Halliday & Matthiessen (1999: 111-2):
… although the two variables, locution/idea and quoting/reporting, can combine in either of the two possible alignments, there is a natural default condition, which is that locution goes with quoting and idea goes with reporting. The reason for this is clear:
where the first-order phenomenon is one of saying (prototypically shared semiosis), the projected figure can be presented as if it was also of the same order: Harriet said + “Shall I feed the cat?” (reversible as “Shall I feed the cat?” + said Harriet).
Where the first-order phenomenon is one of sensing (unshared semiosis), the projected figure has no counterpart on the first-order plane of experience and cannot be naturally presented as if it had; so, Harriet wondered + whether she should feed the cat.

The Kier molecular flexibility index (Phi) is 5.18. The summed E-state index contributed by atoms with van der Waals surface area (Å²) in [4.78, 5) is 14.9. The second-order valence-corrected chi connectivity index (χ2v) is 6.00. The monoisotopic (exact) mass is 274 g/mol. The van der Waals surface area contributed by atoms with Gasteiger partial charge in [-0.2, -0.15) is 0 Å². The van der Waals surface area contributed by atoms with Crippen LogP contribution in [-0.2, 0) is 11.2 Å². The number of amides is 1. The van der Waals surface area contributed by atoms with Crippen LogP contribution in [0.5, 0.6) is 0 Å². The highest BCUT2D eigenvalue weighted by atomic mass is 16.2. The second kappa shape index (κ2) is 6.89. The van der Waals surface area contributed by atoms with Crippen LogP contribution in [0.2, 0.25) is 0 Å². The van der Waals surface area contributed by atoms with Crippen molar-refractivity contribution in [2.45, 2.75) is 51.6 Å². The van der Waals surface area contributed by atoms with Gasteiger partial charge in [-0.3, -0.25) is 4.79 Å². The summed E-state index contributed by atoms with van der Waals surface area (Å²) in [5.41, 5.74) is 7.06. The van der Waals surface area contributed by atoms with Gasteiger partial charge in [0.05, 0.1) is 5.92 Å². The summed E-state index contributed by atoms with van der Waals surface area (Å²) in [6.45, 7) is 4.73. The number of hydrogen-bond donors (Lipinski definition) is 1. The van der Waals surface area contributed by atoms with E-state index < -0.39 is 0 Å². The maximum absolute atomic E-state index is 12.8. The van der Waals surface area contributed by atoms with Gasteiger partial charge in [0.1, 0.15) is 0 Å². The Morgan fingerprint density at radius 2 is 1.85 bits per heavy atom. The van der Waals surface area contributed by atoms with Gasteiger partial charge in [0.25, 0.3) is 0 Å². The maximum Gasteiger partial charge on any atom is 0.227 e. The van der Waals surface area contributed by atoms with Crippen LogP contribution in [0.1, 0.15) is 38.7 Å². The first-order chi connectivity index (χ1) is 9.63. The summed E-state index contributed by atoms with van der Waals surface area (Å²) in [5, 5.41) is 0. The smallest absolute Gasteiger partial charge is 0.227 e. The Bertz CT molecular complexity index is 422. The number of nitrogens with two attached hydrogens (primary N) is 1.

But there is always the possibility of semogenic extension by cross-coupling; so we also find corresponding marked alignments: locution/report Harriet asked + whether she should feed the cat, and idea/quote Harriet wondered + “Shall I feed the cat?” — the latter being again reversible.